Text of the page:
Hot Tip!
    Be sure to gather as much research as you can from online resources and directories about the venues you are calling, before actually making contact. You will sound more professional, and the bookers will appreciate you not wasting their time with questions already posted on their website.

  3. Don’t be the first one to mention price

    Continue with the open-ended question technique. You need more information about the club to decide whether they will have the dollars or the media outlets to support your goals. They may ask your fee right away. You might have a set fee, but you still don’t have enough information about the venue to offer your fee yet. In an effort to discover what kind of budget they work with, you should check their online schedule to see whom they’ve already booked. If the names are familiar, and many of the acts are at the same career level as you and you know approximately what they get, you may be able to determine the kind of money they would spend on your group. If they name mostly major, well-known artists, you may determine you are not ready to play this venue, or you may use the information to pitch your act as an opener for one of the upcoming major acts.

    Other questions you need to know before offering your fee might be.

    • What kind of sound system do you have?
    • How large is the stage?
    • What is the seating or standing capacity?
    • What is your ticket pricing policy?

    Answers to these questions can help you determine an appropriate and now educated answer to the question, “What is your fee?” or more likely, “What are you looking for?”

    Don’t be thrown off by abrupt questions about your fee. Ask the open-ended questions necessary for you to give a well-thought out answer in line with your goal for the tour. At some point you need to discuss money, first, get information.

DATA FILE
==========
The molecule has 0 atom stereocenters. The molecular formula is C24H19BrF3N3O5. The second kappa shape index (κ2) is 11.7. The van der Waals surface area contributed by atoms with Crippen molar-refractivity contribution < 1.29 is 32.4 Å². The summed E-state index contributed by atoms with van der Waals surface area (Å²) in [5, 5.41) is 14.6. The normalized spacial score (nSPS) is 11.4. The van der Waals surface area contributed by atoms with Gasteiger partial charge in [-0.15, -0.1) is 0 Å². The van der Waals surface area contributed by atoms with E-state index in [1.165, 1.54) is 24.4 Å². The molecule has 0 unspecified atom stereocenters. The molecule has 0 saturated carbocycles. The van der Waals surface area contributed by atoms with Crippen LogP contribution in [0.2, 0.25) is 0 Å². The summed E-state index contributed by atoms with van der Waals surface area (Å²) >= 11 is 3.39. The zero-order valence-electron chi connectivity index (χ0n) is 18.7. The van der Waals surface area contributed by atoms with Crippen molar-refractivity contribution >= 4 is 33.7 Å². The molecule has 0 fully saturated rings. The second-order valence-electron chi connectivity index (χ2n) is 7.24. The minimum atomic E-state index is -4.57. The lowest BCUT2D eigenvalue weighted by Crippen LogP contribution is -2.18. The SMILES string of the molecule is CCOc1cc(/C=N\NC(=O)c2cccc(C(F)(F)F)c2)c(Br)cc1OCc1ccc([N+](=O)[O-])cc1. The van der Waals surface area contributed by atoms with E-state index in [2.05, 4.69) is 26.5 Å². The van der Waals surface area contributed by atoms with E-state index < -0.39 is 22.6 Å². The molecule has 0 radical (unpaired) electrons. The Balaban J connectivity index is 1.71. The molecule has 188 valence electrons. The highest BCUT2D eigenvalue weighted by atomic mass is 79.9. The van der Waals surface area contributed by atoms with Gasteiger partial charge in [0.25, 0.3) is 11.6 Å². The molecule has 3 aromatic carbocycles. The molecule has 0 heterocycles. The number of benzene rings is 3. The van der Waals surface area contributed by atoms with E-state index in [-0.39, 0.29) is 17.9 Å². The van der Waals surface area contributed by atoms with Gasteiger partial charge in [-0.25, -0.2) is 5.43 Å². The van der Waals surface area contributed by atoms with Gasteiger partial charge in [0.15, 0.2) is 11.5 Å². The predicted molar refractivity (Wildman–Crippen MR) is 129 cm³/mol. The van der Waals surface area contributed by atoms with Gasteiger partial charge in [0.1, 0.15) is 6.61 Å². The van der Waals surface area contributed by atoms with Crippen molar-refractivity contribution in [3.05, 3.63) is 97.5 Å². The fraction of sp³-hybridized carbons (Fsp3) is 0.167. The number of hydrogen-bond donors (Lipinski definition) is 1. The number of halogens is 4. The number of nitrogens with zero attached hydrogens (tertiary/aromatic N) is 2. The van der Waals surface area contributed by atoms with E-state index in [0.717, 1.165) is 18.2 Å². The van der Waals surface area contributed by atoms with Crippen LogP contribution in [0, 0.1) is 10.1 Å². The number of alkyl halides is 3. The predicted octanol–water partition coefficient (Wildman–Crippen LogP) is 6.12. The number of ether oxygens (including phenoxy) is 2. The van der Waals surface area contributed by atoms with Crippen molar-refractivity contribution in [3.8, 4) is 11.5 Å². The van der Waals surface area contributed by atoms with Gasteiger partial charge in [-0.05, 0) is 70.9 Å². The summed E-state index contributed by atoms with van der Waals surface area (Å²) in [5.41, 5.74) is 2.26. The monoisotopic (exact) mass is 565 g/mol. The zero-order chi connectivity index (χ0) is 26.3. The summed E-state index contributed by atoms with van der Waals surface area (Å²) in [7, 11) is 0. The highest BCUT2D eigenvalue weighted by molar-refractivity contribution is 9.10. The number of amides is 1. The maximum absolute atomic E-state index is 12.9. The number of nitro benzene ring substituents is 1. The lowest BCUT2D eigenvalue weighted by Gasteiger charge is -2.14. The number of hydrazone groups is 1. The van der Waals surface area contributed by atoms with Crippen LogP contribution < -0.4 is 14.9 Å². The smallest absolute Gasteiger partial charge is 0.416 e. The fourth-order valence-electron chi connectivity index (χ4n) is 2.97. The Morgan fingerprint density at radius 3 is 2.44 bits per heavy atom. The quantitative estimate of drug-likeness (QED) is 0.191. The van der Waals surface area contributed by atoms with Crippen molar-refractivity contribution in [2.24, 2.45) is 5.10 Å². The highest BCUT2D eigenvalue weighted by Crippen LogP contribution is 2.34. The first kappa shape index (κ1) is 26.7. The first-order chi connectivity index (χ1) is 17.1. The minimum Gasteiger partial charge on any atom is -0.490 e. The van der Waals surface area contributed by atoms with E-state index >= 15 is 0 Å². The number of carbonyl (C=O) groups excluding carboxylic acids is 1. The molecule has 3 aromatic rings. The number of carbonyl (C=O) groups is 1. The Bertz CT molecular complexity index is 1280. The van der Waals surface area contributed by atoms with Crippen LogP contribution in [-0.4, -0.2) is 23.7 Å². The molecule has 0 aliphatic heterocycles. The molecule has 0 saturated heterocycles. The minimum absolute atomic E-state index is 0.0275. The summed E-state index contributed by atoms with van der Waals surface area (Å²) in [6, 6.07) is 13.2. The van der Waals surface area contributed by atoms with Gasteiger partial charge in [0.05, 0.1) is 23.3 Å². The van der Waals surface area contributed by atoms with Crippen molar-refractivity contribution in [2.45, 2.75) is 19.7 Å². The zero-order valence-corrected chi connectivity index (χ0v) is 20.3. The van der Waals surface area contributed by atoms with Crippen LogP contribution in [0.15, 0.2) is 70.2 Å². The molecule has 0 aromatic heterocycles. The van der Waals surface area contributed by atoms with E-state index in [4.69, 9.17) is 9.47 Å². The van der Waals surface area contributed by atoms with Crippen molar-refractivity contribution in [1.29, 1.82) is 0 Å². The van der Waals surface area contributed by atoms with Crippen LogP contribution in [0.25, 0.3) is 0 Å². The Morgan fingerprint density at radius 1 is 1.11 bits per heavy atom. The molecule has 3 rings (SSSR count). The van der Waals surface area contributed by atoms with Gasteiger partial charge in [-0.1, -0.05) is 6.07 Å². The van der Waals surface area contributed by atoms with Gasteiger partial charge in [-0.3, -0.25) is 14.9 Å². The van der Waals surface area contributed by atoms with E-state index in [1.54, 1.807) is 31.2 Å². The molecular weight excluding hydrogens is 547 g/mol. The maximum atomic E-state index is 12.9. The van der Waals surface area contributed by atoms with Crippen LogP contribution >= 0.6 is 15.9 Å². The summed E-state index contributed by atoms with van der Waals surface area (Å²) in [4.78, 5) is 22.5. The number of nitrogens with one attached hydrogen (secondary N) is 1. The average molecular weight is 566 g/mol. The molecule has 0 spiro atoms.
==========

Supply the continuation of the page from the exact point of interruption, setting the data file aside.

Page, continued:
4. No is just the beginning

    When you get “No” for an answer, don’t hang, up-get information. “Yes” is my favorite answer, but “No” is my second favorite. I’ll take a “No” over a “Maybe” any day. Once the answer is “No” you can move on. Talk about other tour dates when you are coming through the area. Find out when they are booking a major act. Perhaps you might be the opener. Ask when you should call back to update the booker about developments in your career which may make them more interested in booking your act. If you finally get a “No” from one venue, you can begin a more aggressive search into other venues to fill that date.

  5. Using Deadlines

    It is important to move your negotiations along and not let them drag on past the point of no return. You have a promotion timeline, mailings to get to your fans, and publicity to disseminate to the appropriate press. When a negotiation drags on, you might miss some important deadlines. Offer a deadline. It could be one week, 24 hours, or 48 hours. You need to have an answer about the date in the discussion so you may set your promotion in motion. In some cases, you need to get an answer so you may search for another venue if this one is not going to work out. When you offer a deadline, the negotiation moves along and comes to a conclusion.

    When you are offered a deadline, be sure that there is enough time to consider all the issues and make and educated decision. Don’t allow yourself to be rushed into making a decision you may regret in the future. Take the time to consult the appropriate people on your team or in your group or simply work the numbers and review all the options.

    In part two of Negotiating Techniques, I will discuss some of the standard deals one might expect when booking performance dates. There is always room for flexibility. Knowing how to work some of the more regularly used types of deals and when each may be used advantageously to both parties, will boost your negotiation savvy and ensure successful touring.

And, I invite you to learn more about this and other topics important to your career development and to sign up for free weekly audio Biz Booster Hot Tip! Every Monday you’ll get another valuable strategy and technique that you can put to use immediately. You’ll find helpful books, career development seminars, Booking & Touring Success Strategies & Secrets online course and information on booking tours, the music business and performing arts. It’s all waiting for you at https://www.performingbiz.com. Jeri Goldstein is the author of, How To Be Your Own Booking Agent The Musician’s & Performing Artist’s Guide To Successful Touring, 3rd Edition.

* If you would like to reprint any of these articles, please contact Jeri Goldstein for permission.